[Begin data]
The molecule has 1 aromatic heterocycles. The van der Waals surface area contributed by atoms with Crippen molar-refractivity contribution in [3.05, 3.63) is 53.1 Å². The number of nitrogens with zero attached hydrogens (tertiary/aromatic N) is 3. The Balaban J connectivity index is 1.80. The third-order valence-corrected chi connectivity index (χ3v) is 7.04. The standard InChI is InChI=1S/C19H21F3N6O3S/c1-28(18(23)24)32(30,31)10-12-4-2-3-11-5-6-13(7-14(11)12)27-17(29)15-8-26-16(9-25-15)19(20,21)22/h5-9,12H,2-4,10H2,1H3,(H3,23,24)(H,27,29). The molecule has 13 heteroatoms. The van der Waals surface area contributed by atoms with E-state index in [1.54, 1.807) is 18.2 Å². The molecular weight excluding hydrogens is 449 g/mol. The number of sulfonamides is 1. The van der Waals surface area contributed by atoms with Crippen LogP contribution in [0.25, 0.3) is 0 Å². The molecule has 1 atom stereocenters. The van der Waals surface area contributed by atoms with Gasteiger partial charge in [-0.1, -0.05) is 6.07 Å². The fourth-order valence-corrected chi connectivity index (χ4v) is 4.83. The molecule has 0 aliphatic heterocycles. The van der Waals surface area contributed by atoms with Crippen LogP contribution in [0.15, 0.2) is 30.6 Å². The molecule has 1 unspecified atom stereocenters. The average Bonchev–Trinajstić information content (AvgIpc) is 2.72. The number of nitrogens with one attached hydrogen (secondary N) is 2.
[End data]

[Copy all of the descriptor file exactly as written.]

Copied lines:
The molecule has 1 aromatic heterocycles. The van der Waals surface area contributed by atoms with Crippen molar-refractivity contribution in [3.05, 3.63) is 53.1 Å². The number of nitrogens with zero attached hydrogens (tertiary/aromatic N) is 3. The Balaban J connectivity index is 1.80. The third-order valence-corrected chi connectivity index (χ3v) is 7.04. The standard InChI is InChI=1S/C19H21F3N6O3S/c1-28(18(23)24)32(30,31)10-12-4-2-3-11-5-6-13(7-14(11)12)27-17(29)15-8-26-16(9-25-15)19(20,21)22/h5-9,12H,2-4,10H2,1H3,(H3,23,24)(H,27,29). The molecule has 13 heteroatoms. The van der Waals surface area contributed by atoms with E-state index in [1.54, 1.807) is 18.2 Å². The molecular weight excluding hydrogens is 449 g/mol. The number of sulfonamides is 1. The van der Waals surface area contributed by atoms with Crippen LogP contribution in [0.25, 0.3) is 0 Å². The molecule has 1 atom stereocenters. The van der Waals surface area contributed by atoms with Gasteiger partial charge in [-0.1, -0.05) is 6.07 Å². The fourth-order valence-corrected chi connectivity index (χ4v) is 4.83. The molecule has 0 aliphatic heterocycles. The van der Waals surface area contributed by atoms with Crippen LogP contribution in [0.15, 0.2) is 30.6 Å². The molecule has 1 unspecified atom stereocenters. The average Bonchev–Trinajstić information content (AvgIpc) is 2.72. The number of nitrogens with one attached hydrogen (secondary N) is 2.